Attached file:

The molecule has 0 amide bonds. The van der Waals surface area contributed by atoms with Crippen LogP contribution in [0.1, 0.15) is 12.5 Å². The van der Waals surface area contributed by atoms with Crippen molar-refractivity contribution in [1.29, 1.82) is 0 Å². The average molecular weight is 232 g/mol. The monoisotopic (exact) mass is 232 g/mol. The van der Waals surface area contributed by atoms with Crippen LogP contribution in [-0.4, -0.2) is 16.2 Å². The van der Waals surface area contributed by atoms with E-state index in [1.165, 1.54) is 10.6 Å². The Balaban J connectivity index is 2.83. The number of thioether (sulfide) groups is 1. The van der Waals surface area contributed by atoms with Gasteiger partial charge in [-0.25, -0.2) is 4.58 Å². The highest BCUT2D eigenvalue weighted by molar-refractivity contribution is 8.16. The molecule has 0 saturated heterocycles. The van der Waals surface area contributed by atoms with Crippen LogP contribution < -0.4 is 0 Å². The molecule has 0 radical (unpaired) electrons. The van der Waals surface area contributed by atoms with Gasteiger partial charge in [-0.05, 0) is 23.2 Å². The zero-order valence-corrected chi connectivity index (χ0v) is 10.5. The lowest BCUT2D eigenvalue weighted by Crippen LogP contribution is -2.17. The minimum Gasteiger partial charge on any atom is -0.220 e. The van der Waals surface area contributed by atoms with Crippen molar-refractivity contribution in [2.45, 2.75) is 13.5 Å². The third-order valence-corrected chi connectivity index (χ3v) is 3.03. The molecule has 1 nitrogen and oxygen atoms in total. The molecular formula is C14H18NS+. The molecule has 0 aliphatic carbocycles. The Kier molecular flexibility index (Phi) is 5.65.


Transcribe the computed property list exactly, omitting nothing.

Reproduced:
The molecule has 0 amide bonds. The van der Waals surface area contributed by atoms with Crippen LogP contribution in [0.1, 0.15) is 12.5 Å². The van der Waals surface area contributed by atoms with Crippen molar-refractivity contribution in [1.29, 1.82) is 0 Å². The average molecular weight is 232 g/mol. The monoisotopic (exact) mass is 232 g/mol. The van der Waals surface area contributed by atoms with Crippen LogP contribution in [-0.4, -0.2) is 16.2 Å². The van der Waals surface area contributed by atoms with E-state index in [1.165, 1.54) is 10.6 Å². The Balaban J connectivity index is 2.83. The number of thioether (sulfide) groups is 1. The van der Waals surface area contributed by atoms with Gasteiger partial charge in [-0.25, -0.2) is 4.58 Å². The highest BCUT2D eigenvalue weighted by molar-refractivity contribution is 8.16. The molecule has 0 saturated heterocycles. The van der Waals surface area contributed by atoms with Crippen LogP contribution < -0.4 is 0 Å². The molecule has 0 radical (unpaired) electrons. The van der Waals surface area contributed by atoms with Gasteiger partial charge in [-0.05, 0) is 23.2 Å². The zero-order valence-corrected chi connectivity index (χ0v) is 10.5. The lowest BCUT2D eigenvalue weighted by Crippen LogP contribution is -2.17. The minimum Gasteiger partial charge on any atom is -0.220 e. The van der Waals surface area contributed by atoms with Crippen molar-refractivity contribution in [2.45, 2.75) is 13.5 Å². The third-order valence-corrected chi connectivity index (χ3v) is 3.03. The molecule has 1 nitrogen and oxygen atoms in total. The molecular formula is C14H18NS+. The molecule has 0 aliphatic carbocycles. The Kier molecular flexibility index (Phi) is 5.65.